Sen. Bo Watson, R-Hixson, and Rep. Mike Carter, R-Ooltewah, have introduced legislation to do just that.
“If you think about it, who is hurt most by having to pay for emissions. It’s those who can least afford it,” Watson said. “So in many ways I would argue we’re removing a burden from some citizens who have less capability to pay to get their car fixed.”
In the past two years, the Tennessee Department of Environment and Conservation has announced the federal Environmental Protection Agency has designated Tennessee as having “attained” compliance when it comes to standards for particle pollution, as well as smog standards.
But state and local officials, as well as environmental groups, say it’s not that simple for Hamilton, Davidson, Rutherford, Sumner, Williamson and Wilson counties. All have what are known as inspection and maintenance programs under a State Implementation Plan approved by EPA and which is federally enforceable.
“To eliminate these programs requires a SIP demonstration or revision to be developed, submitted to EPA and approved,” TDEC spokeswoman Kim Schofinski said in a statement to the Times Free Press on Tuesday.
“We are aware of the bill proposed by Sen. Watson and Rep. Carter and are developing our analysis through the traditional process with the legislature,” Schofinksi said.
Her comments came several hours after two TDEC officials spoke with Carter in his legislative office.
Anne Passino, staff attorney for the Southern Environmental Law Center, meanwhile, said “counties and cities across Tennessee protect their citizens’ health when they require vehicle emission inspections. That’s because the transportation sector is one of the largest contributors to harmful air pollution.”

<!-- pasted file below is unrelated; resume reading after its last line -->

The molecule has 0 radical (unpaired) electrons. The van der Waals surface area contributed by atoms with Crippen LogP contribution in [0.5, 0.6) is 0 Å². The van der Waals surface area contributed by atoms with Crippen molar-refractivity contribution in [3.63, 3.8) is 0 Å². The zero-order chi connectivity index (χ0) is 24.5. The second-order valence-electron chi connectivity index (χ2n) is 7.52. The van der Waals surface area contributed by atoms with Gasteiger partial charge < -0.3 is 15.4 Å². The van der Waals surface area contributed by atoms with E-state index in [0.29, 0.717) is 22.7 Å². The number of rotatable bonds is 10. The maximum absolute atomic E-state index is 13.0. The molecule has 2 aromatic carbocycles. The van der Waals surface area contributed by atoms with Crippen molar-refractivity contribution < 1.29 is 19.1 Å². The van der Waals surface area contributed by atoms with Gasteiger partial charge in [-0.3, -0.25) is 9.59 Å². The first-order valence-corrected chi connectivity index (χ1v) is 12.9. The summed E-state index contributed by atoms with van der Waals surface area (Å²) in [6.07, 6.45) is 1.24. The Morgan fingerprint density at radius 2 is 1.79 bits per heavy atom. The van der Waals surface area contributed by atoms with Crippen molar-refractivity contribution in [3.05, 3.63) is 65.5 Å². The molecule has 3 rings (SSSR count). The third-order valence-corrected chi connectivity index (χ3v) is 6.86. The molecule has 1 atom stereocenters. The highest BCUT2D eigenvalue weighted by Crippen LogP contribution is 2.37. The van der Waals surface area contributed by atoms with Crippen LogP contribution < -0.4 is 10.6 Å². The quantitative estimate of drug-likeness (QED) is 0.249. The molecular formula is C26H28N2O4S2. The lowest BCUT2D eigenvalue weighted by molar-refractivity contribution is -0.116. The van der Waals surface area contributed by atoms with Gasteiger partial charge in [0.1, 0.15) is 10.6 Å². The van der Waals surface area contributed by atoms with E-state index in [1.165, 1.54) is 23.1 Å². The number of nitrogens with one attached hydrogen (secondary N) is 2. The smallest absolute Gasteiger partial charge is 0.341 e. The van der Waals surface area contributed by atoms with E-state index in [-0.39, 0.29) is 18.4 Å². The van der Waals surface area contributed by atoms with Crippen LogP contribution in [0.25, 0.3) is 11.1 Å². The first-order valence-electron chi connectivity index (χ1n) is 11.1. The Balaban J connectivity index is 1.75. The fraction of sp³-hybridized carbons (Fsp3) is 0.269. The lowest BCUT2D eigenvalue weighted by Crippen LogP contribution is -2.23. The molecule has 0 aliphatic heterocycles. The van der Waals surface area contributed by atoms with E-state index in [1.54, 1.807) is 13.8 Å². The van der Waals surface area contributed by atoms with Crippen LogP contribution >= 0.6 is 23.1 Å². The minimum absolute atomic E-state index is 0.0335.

Carter said he recognizes that but said EPA provides counties a number of options to achieve or, in this case, maintain compliance.
“What you have to understand is EPA doesn’t say you have to have emissions controls,” Carter said. “Knoxville doesn’t have them. So what [federal officials] say is we’re going to lay you out a salad bar, and you can fix your own salad and you can put on what you like – or don’t like.
“And I’m saying take off the anchovies and put on olives,” the lawmaker added.
Carter and Watson said they believe the Tennessee Valley Authority’s shutdown of a number of the federally owned utilities’ coal-fired power plants, as well as lower emission rates of newer vehicles, are playing roles in reducing pollution.
Moreover, VW and Amazon, Carter said, both have LEED certification in which buildings earn points across several categories, including energy use and air quality.
And Carter also said state plans to construct a redesigned intersection of interstates 75 and 24 in Brainerd and East Ridge will help alleviate congestion in the nation’s 11th most packed interstate nationwide.
Rep. Jason Powell, D-Nashville, said a vehicle emissions testing program is a “critically important tool for cities and communities around the state. It’s important to make sure that we have good, clean, flowing air. It’s important for development, to make sure that our air quality is good and construction so that we continue to grow.”
Changing that is “tremendously disturbing, and hopefully the legislation is going nowhere,” Powell said.
Carter said a Soddy-Daisy businesswoman first approached him about the emissions inspection program, which costs $9 per vehicle. She told him she and her husband purchased several used vehicles that couldn’t pass the inspection and didn’t have the large sums of money it would take to fix them. Others are affected as well, he said.
Noting that he has asthma, Carter said, “I understand air quality, because I’m uniquely affected by it. I’m just saying let’s find a better way. I don’t want to lose 100 percent attainment; I just want to do what Knoxville did and pick a better way that doesn’t put it on the back of the working, struggling men and women.”
— Andy Sher, Chattanooga Times Free Press
Times Free Press staff writer Mark Pace contributed to this story.